The Local Flavor of Israeli Jazz
During the past century, Jazz has become a major form of musical expression. Though its origins are Afro-American, it is commonly played today all around the world. From each cross-cultural intersection emerged a new form of Jazz seasoned with a local flavor.
In most countries the local flavor is rather easy to detect, yet in other, such as multi-cultural countries, it might be harder. Israel is one of those countries. In this presentation we will analyze the Israeli style of Jazz and detect its own specific characteristics.
An examination of the Israeli Jazz scene, at its late revival (post 1980), reveals five main characteristics, which interestingly differentiate it from its origins in America:
(a) The use of the minor key;
(b) Asymmetrical and odd meters;
(c) An absence of political statement.
(d) Simple and "sweet” harmonies, sometimes triads and not 7th chords
(e) Folk and Andalusian Influences
"Seven Seas" by Avishai Cohen.
This piece has all the characteristics of this style, as we shall see in our presentation today.
In fact, I strongly believe that Avishai Cohen is arguably the father of Israeli Jazz. He created those sounds, rhythms and harmonies that we will hear later on in the music of all the other musicians of Israeli Jazz.
Avishai Cohen - Bass player
Avishai Cohen the bass player was born in a small Kibbutz in the north of Israel. He grew up in the United States, before coming back to Israel to study at the Jerusalem Academy of Music, where I currently work. His first solo album came out in 1998, and it is called Adama – which is the Hebrew word for "Land". His career breakthrough came when he joined the sextet of the great Chick Corea, and his first albums were recorded under Chick Corea's label.
Since then, he recorded 15 more albums, both solo and with his trio, and he started his own record label – "Razdaz records". His Recent album released in 2015 is called "From Darkness".
The New York Times described his style in 2006 as:
"Joining heavy Middle Eastern groove with a delicate, almost New Age lyricism"
So what is this "Middle eastern Groove" – that The New York Times is referring to?
Let's try to answer this question in our discussion today.
1. The use of the minor key
Why is that important? There are thousands of standards in the American Jazz repertoire, and it is reasonable to say, that in the American Jazz repertoire, the MAJOR key plays a very significant role. However, in Israeli Jazz, we get the opposite! Most of Israeli jazz songs, and all the pieces we are listening to in this presentation today, are in a MINOR KEY. That is an important characteristic, I believe, and what is the reason for this importance of the minor key?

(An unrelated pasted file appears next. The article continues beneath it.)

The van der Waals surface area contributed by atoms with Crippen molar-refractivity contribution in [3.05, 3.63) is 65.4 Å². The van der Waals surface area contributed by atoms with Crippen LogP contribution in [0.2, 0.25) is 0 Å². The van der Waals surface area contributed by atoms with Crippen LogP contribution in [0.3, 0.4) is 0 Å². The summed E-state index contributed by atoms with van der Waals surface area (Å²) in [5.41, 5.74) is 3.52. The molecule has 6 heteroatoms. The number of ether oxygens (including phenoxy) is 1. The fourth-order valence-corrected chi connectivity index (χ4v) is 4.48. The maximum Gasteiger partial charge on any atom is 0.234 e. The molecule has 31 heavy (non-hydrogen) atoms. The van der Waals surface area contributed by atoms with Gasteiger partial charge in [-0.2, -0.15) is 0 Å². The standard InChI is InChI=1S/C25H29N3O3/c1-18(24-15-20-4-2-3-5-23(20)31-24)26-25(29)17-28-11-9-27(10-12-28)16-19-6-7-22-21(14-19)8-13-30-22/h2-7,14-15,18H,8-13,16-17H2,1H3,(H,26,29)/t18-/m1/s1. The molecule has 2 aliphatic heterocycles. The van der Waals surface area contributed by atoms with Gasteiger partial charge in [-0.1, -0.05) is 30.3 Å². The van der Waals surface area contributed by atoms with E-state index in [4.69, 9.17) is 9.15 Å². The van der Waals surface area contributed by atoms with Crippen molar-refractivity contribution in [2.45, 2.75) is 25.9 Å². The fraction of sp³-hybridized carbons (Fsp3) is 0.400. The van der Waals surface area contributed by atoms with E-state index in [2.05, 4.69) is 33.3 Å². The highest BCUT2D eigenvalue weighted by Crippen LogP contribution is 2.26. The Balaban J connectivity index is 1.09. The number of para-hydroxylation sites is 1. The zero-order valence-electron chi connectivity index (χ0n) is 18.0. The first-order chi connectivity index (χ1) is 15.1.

The minor key is very common in Jewish music in general. Most of the Hebrew songs we sing in Israel, are in a minor key, the Hebrew prayers at the synagogue, are in a minor key. And the best example I always like to give here, is our National Anthem! Our National Anthem is almost the only one in the entire planet, that is not only quite sad, but it is in a minor key.
Avishai Cohen, his most famous piece – "Remembering" from his 2004 album, "At Home"
This piece - "Remembering" is a good example of our second characteristic of Israeli Jazz which is:
2. Simple and "sweet" harmonies, sometimes only triads and not 7th chords!
Omer Avital - Bass player
A little bit about Omer Avital – Omer was born and raised in Israel, in a small town where I live these days – Givataim.
Afterwards, he moved to New York, and played there with some of the great Jazz musicians of the nineties: Joshua Redman, Brad Meldau, Winton Marsalis, and many more. Then, he came back to Israel, and also studied, like Avishai Cohen before him, at the Jerusalem Academy of Music.
He established two bands "Third World Love", and also "Yemen Blues" – a band that combines influences of Yemenite music, funk, and blues. Omer plays oud and double bass all over the world today, with many of the other musicians we are taking about in this post.
Omer Avital – Big Time
What is the meter here??!
That leads us to our 3rd characteristic of Israeli Jazz:
3. Asymmetrical and odd meters
And let's elaborate here a little bit – in the American Jazz Standards repertoire, the common time signature is usually even, and usually four four (4/4) About Take Five – by Paul Desmond – this song is of course the exception
But in the Israeli Jazz of the past thirty years, the most common meters are not 4/4 – four four, but all kinds of Asymmetrical and odd meters – seven eight, nine eight, eleven eight, and more.
Omri Mor - Pianist
4. Folk and Andalusian influences.
Omri Mor – “Andalou-Jazz Project"
5. Instrumental music, with no political statement.
Jazz in America has always had a very strong political and social agenda in it. For example Duke Ellington, Billy Holiday, and Charles Mingus, were always very involved politically and fought racism in many ways, and it was also evident in their music. However, in the Israeli Jazz of the past thirty years, there is no political aspect, and most of the music is instrumental music. What is the reason for that?
I think that this is a common feature of Israeli music in general – it usually avoids dealing with political and social issues.
Summary – let's summarize all the five characteristics of the Israeli Jazz that we have discovered today:
1. The use of the minor key;
2. Simple and "sweet” harmonies, with sometimes triads not 7th chords;
3. Asymmetrical and odd meters;
4. Folk and Andalusian influences, also using traditional instruments like Oud.
5. Instrumental music, with no political statement.
You can find more about Israeli Jazz at my YouTube Channel